Now this willing, dutiful belief in the existence of the laws of a language, however concealed they may be under apparent anomalies, will not unfrequently evolve some beautiful principle of speech, some admirable adaptation of words to the thoughts and feelings, in what otherwise is, too often, carelessly and ignorantly dismissed as an irregularity. Permit me to illustrate briefly my meaning, by an example. In expression of the future time, there is employed that curious mixture of the two verbs “shalland “will,which is so perplexing to foreigners, and inexplicable, though familiar, to all who are to the language Upon this subject it has been observed, there is in human nature generally an inclination to avoid speaking presumptuously of the future, in consequence of its awful, irrepressible, and almost instinctive uncertainty, and of our own powerlessness over it, which, in all cultivated languages, has silently and imperceptibly modified the modes of expression with regard to it. Further, there is an instinct of good breeding which leads a man to veil the manifestation of his own will, so as to express himself with becoming modesty. Hence, in the use of those words, shalland will,(the former associated with compulsion, the latter with free volition,) we apply, not lawlessly or at random, but so as to speak submissively in the first person, and courteously when we speak to or of another. This has been a development, but not without a principle in it; for, in our older writers, for instance, in our version of the Bible, shallis applied to all three persons. We had not then reached that stage of politeness which shrinks from even the appearance of speaking compulsorily of another. On the other hand, the Scotch, it is said, use “willin the first person ;

that is, as a nation, they have not acquired that particular

shade of good-breeding which shrinks from thrusting itself forward.

I have cited this theory of the English future tenses, to show how that which is often dismissed as a caprice—a freak in language—may have a law, a philosophy, a truth of its own, if we will but thoughtfully and dutifully look for it.

In conclusion, let me say that he will gain the best knowledge of our language who will seek it, not so much in mere systems of grammar, as in communion with the great masters of the language, in prose and verse.

He will best appreciate and admire this English language of ours-our mother-speech-who learns that the genius of it is as far removed from mere lawlessness, on the one hand, as from any narrow set of rules which would cramp it to what has been called "grammar-monger's language. In the variety of our idioms, the free movement of the language, there is, as in the race that speaks it, Saxon freedom-freedom that is not license, but law.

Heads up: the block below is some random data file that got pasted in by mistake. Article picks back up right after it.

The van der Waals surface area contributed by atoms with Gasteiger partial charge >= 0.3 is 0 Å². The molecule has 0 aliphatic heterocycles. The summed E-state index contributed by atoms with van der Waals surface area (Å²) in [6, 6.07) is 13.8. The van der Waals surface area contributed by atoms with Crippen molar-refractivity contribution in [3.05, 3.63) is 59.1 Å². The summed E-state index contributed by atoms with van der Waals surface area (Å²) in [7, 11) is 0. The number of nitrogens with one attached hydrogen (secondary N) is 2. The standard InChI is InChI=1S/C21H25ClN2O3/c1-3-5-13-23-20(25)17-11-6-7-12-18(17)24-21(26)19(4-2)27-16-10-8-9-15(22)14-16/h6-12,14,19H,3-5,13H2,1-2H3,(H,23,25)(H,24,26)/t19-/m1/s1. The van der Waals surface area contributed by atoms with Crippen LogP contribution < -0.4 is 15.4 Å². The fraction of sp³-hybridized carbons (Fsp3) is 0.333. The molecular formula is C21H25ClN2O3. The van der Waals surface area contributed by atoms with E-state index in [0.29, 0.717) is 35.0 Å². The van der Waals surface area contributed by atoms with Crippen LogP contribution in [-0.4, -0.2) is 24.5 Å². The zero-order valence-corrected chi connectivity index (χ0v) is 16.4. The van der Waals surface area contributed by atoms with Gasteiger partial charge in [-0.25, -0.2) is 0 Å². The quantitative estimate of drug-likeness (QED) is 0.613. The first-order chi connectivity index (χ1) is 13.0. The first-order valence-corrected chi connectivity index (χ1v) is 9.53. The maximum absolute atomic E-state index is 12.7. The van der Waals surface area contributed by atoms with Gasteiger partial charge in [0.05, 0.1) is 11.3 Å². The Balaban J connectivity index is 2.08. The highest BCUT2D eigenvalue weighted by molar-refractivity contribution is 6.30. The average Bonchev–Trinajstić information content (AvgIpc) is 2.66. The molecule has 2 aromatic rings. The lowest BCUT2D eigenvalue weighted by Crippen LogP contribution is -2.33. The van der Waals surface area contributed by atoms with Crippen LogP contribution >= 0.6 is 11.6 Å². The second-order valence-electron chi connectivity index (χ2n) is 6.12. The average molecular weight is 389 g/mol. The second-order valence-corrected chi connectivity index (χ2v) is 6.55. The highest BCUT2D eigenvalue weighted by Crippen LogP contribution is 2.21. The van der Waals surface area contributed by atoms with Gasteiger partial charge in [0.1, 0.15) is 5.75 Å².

LECTURE IV.

Early English Literature.

Early English prose and poetry—Sir John Mandeville-Sir Thomas

More's Life of Edward the Fifth-Chaucer's Tales-Attempted paraphrases—Chaucer Modernized-Conflict of Norman and Saxon elements—Gower-Reign of Edward the Third-Continental wars -Petrarch-Boccacio-Froissart—The church-Wyclif-Arts and Architecture-Statutes in English-Chaucer resumed–His humour and pathos—Sense of natural beauty-The Temple of FameChaucer and Mr. Babbage-The flower and the leaf-Canterbury Tales—Chaucer's high, moral tone—Wordsworth's stanza—Poet's corner and Chaucer's tomb—The death of a Language-English minstrelsy_Percy's Reliques—Sir Walter Scott-Wilson-Christian hymns and chaunts—Conversion of King Edwin-Martial bal. lads—Lockhart-Spanish ballads—Ticknor's great work—Edom of Gordon-Dramatic power of the ballad—The Two Brothers-Contrast of early and late English poetry.

I PROCEED now to some general considerations of the chief eras into which my subject may be, without difficulty, divided. The whole period of our literature may be determined with more precision than might at first be expected, considering the gradual development of the language out of its Anglo-Saxon original. It is a literature covering the last five hundred years; for, while

* Thursday, Jan. 24, 1850. Prefixed to this lecture, in manuscript, are some desultory hints as to authorities to be consulted by students of English literature. As they were but hints, though very interesting as illustrative of Mr. Reed's views on this subject, and formed no part of the regular course, I have thought it best to print them in the appendix. W. B. R.